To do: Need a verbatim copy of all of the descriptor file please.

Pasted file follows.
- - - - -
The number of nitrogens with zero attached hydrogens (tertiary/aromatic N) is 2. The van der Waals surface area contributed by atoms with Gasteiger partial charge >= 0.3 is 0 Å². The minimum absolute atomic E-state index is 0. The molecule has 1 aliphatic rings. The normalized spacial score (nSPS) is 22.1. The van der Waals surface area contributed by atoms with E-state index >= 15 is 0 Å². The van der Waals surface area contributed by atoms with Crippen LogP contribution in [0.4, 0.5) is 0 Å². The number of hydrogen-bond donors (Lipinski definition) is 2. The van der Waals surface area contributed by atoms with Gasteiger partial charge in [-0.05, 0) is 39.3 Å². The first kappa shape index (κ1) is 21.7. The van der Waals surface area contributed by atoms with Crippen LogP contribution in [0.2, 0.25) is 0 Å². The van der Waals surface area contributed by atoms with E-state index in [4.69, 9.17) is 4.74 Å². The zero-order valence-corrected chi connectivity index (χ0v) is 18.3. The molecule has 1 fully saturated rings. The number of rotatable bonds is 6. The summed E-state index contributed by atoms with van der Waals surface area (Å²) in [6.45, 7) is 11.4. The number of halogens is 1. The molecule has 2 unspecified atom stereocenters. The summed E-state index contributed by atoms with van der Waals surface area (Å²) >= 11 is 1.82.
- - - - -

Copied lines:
The number of nitrogens with zero attached hydrogens (tertiary/aromatic N) is 2. The van der Waals surface area contributed by atoms with Gasteiger partial charge >= 0.3 is 0 Å². The minimum absolute atomic E-state index is 0. The molecule has 1 aliphatic rings. The normalized spacial score (nSPS) is 22.1. The van der Waals surface area contributed by atoms with E-state index >= 15 is 0 Å². The van der Waals surface area contributed by atoms with Crippen LogP contribution in [0.4, 0.5) is 0 Å². The number of hydrogen-bond donors (Lipinski definition) is 2. The van der Waals surface area contributed by atoms with Gasteiger partial charge in [-0.05, 0) is 39.3 Å². The first kappa shape index (κ1) is 21.7. The van der Waals surface area contributed by atoms with Crippen LogP contribution in [0.2, 0.25) is 0 Å². The van der Waals surface area contributed by atoms with E-state index in [4.69, 9.17) is 4.74 Å². The zero-order valence-corrected chi connectivity index (χ0v) is 18.3. The molecule has 1 fully saturated rings. The number of rotatable bonds is 6. The summed E-state index contributed by atoms with van der Waals surface area (Å²) in [6.45, 7) is 11.4. The number of halogens is 1. The molecule has 2 unspecified atom stereocenters. The summed E-state index contributed by atoms with van der Waals surface area (Å²) >= 11 is 1.82.